The National Farmers Union (NFU) is urging dog walkers to #takethelead’ during the Easter holidays.
The union says thousands of sheep and cattle die as a result of injuries caused by dogs every year, and livestock worrying costs the industry an estimated £1.6million.
But the NFU says this figure is just the tip of the iceberg, as many losses are uninsured and often unaccounted for.
The warning comes as pastures are full of ewes grazing with their newborn lambs and ewes that are due to give birth. NFU adviser James Osman said: “Over the Easter break, the NFU is reminding people to keep dogs on a lead, rather than letting them run freely because livestock may be nearby.
“Dogs naturally have a chase instinct and they can inflict the most terrible bites on sheep which can die slowly and painfully of their injuries. Pregnant ewes can also abort their lambs if chased by dogs.”
Earlier this month, Sussex farmers took to the beauty spots of the South Downs to raise awareness among dog owners of the need to keep dogs on a lead near livestock, supported by the South Downs National Park Authority with its #takethelead campaign. It follwed a number of dog attacks on livestock at Cissbury Ring.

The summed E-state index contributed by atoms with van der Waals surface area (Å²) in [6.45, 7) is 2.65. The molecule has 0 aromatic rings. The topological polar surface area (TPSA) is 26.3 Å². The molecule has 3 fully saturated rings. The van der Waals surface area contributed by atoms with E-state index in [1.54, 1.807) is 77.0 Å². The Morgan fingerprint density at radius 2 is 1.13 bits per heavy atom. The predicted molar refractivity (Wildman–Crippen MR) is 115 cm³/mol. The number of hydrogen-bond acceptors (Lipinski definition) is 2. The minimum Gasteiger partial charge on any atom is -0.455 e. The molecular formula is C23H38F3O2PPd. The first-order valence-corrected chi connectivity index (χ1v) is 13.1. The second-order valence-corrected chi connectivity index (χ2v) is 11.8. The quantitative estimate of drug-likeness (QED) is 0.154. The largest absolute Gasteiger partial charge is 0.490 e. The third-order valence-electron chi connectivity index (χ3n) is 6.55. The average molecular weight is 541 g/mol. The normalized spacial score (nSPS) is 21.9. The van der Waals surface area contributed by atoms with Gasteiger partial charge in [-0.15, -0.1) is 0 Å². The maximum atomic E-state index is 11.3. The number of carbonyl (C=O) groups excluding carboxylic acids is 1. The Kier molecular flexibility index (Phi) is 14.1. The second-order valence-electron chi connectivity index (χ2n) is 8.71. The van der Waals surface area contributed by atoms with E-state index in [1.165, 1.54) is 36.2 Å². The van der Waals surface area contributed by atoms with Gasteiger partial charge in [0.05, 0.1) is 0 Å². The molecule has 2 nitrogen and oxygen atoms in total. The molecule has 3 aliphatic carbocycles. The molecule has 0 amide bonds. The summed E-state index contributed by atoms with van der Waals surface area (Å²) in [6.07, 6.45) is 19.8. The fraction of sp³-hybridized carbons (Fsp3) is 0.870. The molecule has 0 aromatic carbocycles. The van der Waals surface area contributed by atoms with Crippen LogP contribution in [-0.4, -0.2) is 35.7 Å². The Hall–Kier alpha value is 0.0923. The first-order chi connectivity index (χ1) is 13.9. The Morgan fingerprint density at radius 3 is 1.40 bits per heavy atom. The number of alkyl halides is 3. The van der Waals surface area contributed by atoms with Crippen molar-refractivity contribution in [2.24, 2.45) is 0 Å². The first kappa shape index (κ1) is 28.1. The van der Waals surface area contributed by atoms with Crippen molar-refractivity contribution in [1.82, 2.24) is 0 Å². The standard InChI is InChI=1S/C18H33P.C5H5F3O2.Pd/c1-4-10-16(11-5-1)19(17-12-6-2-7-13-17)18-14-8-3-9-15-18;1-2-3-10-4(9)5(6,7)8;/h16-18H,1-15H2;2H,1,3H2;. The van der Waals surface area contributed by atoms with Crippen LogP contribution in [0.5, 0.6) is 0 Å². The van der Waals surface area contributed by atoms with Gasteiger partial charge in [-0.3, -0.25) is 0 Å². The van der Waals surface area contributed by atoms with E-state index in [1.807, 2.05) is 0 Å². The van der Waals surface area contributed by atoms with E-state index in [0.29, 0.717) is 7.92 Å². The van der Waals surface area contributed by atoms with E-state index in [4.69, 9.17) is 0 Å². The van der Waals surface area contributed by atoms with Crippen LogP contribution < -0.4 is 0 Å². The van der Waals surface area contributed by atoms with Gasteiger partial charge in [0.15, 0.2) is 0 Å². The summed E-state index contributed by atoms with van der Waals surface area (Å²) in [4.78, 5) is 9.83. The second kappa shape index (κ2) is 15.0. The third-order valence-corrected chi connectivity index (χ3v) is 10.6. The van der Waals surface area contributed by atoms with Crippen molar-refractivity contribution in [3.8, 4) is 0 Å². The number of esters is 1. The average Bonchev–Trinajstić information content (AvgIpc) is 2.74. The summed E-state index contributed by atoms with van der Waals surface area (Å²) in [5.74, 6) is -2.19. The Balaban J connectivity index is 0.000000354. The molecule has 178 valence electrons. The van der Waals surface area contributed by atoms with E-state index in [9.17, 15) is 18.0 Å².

In January, farmer Caroline Harriott was horrified after three of her 55-strong flock suffered deep puncture wounds consistent with bites to their heads and necks. One also suffered leg injuries while another’s throat had been ripped open.
And there was another attack in March – just a week after a farmer-led event highlighting the problems of sheep worrying had been held at Cissbury Ring.
Mr Osman said: “Dog attacks on livestock should be avoided at all costs. They can end in tragedy both for the farmer and for the dog owner whose pet can legally be shot by a farmer if it’s chasing sheep or cattle.”
If a dog worries livestock, the dog owner or the person responsible for the animal at the time is guilty of an offence under the Dogs (Protection of Livestock) Act 1953 and may be sued for compensation by the farmer.